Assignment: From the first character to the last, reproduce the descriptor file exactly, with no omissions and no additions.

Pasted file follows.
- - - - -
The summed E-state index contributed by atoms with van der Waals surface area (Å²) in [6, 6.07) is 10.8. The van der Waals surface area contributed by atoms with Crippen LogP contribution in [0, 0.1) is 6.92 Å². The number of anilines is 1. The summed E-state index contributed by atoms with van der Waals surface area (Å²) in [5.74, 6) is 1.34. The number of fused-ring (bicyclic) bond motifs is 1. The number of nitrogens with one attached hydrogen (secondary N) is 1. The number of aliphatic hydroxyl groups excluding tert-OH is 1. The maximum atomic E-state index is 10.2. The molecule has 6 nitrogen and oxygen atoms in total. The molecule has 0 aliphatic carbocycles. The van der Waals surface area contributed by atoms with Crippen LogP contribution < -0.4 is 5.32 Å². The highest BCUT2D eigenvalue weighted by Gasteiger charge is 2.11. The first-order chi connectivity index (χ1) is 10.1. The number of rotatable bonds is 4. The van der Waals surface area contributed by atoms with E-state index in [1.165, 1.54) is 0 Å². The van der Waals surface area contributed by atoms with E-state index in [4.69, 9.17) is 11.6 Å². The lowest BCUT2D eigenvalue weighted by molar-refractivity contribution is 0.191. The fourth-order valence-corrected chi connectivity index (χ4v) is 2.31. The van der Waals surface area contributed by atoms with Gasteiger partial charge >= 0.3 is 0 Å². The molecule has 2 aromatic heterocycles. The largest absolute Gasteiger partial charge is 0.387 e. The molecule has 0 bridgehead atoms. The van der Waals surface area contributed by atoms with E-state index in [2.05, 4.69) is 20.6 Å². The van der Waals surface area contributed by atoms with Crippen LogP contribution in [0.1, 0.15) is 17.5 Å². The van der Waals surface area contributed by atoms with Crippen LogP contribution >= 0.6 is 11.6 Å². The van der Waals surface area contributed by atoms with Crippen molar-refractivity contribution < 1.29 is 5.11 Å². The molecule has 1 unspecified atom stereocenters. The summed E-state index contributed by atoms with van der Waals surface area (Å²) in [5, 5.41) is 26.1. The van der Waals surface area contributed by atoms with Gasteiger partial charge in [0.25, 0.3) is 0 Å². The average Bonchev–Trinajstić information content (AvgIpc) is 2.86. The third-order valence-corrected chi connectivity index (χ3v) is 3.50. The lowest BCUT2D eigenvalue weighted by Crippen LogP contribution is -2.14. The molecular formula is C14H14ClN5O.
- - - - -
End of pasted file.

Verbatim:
The summed E-state index contributed by atoms with van der Waals surface area (Å²) in [6, 6.07) is 10.8. The van der Waals surface area contributed by atoms with Crippen LogP contribution in [0, 0.1) is 6.92 Å². The number of anilines is 1. The summed E-state index contributed by atoms with van der Waals surface area (Å²) in [5.74, 6) is 1.34. The number of fused-ring (bicyclic) bond motifs is 1. The number of nitrogens with one attached hydrogen (secondary N) is 1. The number of aliphatic hydroxyl groups excluding tert-OH is 1. The maximum atomic E-state index is 10.2. The molecule has 6 nitrogen and oxygen atoms in total. The molecule has 0 aliphatic carbocycles. The van der Waals surface area contributed by atoms with Crippen LogP contribution < -0.4 is 5.32 Å². The highest BCUT2D eigenvalue weighted by Gasteiger charge is 2.11. The first-order chi connectivity index (χ1) is 10.1. The number of rotatable bonds is 4. The van der Waals surface area contributed by atoms with E-state index in [1.165, 1.54) is 0 Å². The van der Waals surface area contributed by atoms with E-state index in [4.69, 9.17) is 11.6 Å². The lowest BCUT2D eigenvalue weighted by molar-refractivity contribution is 0.191. The fourth-order valence-corrected chi connectivity index (χ4v) is 2.31. The van der Waals surface area contributed by atoms with Gasteiger partial charge >= 0.3 is 0 Å². The molecule has 2 aromatic heterocycles. The largest absolute Gasteiger partial charge is 0.387 e. The molecule has 0 bridgehead atoms. The van der Waals surface area contributed by atoms with E-state index in [2.05, 4.69) is 20.6 Å². The van der Waals surface area contributed by atoms with Crippen LogP contribution in [0.1, 0.15) is 17.5 Å². The van der Waals surface area contributed by atoms with Crippen LogP contribution >= 0.6 is 11.6 Å². The van der Waals surface area contributed by atoms with Crippen molar-refractivity contribution < 1.29 is 5.11 Å². The molecule has 1 unspecified atom stereocenters. The summed E-state index contributed by atoms with van der Waals surface area (Å²) in [5, 5.41) is 26.1. The van der Waals surface area contributed by atoms with Gasteiger partial charge in [0.25, 0.3) is 0 Å². The average Bonchev–Trinajstić information content (AvgIpc) is 2.86. The third-order valence-corrected chi connectivity index (χ3v) is 3.50. The lowest BCUT2D eigenvalue weighted by Crippen LogP contribution is -2.14. The molecular formula is C14H14ClN5O.